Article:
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Beginner-Series

4 steps to troubleshooting (almost) any IT issue

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Troubleshooting IT can be… tedious (understatement of the year). End users submit seemingly endless problems ranging from complaints of their Internet being “slow” to forgotten passwords to constant printer pains. What’s your plan of action for the next vague phone call, email request about tech issues, or help desk ticket from a big wig who needs his computer fixed… RIGHT NOW?

Worry not! We’ve got several problem-solving steps to follow that’ll help ease the stress of solving nearly any IT issue:

Step 1: What exactly is the problem?

Getting to the bottom of a computer issue can sometimes feel like playing 20 questions, so it’s crucial to ask the right questions first if you want to discover the root problem quickly.

  • If you’re talking to someone or emailing with them, listen or read carefully and take notes (mental or otherwise). When they’re done, proceed with questions that either have a yes/no answer or can be answered quantifiably (e.g., “How many times did this happen?”). This approach can move things along and cut down on ambiguous responses.
  • What should you ask? The key is to find out the “who, what, and when” of the problem. Does the issue affect just one person or many people? Did it occur right after a significant event on the computer or the network? There are specific questions you can ask to drill down beneath general statements like “I can’t send email.” Are they using a PC or mobile device? Is the PC power on? Are they able to open their e-mail client? Can they send or receive email, or both?
  • Once you’ve got a grasp on the issue, try repeating your understanding of the problem so that you’re both on the same page as to what’s wrong. It’s a good idea to use some the same language they used and avoid using complex tech terminolgy. Ideally, this will help remove potential confusion related to the issue.

Now that you have a basic understanding of what the issue is all about, you can look into technical details that could point you toward to a solution.

Questions
How can you answer the most common IT questions?

2) Gather more details, eliminate variables

Active DirectoryBeginner-Series

Set Active Directory Password To Never Expire – Beginner Series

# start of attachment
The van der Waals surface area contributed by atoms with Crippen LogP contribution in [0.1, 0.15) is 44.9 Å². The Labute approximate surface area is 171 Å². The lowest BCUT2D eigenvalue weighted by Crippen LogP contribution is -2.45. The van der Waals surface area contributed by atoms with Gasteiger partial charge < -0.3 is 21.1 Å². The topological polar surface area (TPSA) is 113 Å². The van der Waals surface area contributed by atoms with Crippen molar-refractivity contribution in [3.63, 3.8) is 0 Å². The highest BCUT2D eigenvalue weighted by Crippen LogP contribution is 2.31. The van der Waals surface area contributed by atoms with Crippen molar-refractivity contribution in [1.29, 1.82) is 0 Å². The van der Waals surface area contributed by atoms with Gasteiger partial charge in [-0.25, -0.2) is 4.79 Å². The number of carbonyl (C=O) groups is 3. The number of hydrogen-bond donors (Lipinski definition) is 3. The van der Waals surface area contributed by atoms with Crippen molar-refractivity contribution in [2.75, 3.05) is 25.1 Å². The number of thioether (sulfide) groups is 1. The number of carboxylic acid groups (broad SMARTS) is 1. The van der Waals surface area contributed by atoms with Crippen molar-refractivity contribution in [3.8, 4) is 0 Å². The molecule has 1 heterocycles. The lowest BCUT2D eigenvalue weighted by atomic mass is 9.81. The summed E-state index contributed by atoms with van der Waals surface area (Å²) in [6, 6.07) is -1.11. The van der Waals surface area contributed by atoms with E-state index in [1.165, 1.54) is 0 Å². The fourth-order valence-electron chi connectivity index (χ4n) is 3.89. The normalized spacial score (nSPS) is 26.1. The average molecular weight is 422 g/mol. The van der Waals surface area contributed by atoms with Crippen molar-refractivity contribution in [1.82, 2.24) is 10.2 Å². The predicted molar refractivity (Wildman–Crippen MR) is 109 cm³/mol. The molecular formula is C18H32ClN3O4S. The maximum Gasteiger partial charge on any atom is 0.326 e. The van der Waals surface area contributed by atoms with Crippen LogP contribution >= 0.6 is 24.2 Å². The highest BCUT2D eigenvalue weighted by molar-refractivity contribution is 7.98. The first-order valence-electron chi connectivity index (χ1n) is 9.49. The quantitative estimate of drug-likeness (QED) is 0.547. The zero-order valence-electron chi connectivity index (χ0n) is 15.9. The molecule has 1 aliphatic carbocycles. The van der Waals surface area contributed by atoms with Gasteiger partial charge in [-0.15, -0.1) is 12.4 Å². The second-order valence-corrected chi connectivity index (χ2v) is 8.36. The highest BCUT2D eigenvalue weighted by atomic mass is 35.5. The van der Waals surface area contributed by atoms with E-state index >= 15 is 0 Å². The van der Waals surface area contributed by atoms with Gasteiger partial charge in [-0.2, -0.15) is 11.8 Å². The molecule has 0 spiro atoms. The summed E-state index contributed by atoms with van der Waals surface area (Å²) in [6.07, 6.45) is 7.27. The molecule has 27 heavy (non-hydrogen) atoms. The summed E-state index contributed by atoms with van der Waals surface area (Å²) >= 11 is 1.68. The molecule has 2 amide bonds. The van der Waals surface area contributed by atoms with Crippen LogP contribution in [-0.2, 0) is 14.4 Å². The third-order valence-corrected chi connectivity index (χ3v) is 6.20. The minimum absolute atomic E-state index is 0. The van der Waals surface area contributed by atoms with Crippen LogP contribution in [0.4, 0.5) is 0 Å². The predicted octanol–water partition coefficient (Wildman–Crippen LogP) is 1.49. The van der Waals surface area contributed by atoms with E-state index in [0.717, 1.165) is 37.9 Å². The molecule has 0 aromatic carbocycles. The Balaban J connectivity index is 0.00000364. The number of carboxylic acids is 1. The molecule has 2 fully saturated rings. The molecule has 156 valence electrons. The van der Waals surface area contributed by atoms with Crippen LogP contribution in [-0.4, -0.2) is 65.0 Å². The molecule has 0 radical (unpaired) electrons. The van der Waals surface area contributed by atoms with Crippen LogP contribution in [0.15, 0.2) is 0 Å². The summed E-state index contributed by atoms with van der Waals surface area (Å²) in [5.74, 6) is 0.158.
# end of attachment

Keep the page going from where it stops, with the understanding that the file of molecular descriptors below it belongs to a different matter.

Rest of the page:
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Before getting started, you can check when your domain account password is going to expire. Just open the Command Prompt as administrator, type the following command and press Enter.

net user <USERNAME> /domain

Example:

In this example you can see when the password of the account was last set, when it expires and if the account is active, Along with other useful information about the account.

In order to set the password of a specific account not to expire you will need to open Active Directory and search for the account. Open the properties for the account that you want to update and click on the “account” tab, then tick the “password never expires” box.

Beginner-SeriesTips

Install or Change Keyboard Language – Windows 7 – Beginner Series

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You can change the language Windows uses to display text in wizards, dialog boxes, menus, and other items in the user interface. Some display languages are installed by default, while others require you to install additional language files.

How To change your display language

When you change the display language, the text in menus and dialog boxes for some programs might not be in the language that you want. This happens because the program might not support Unicode. 
  1. Open Region and Language by clicking the Start button , clicking Control Panel and then clicking Region and Language or Clock, Language and Region.
  2. Click the Keyboards and Languages tab.
  3. Under Display language, choose a language from the list, and then click OK.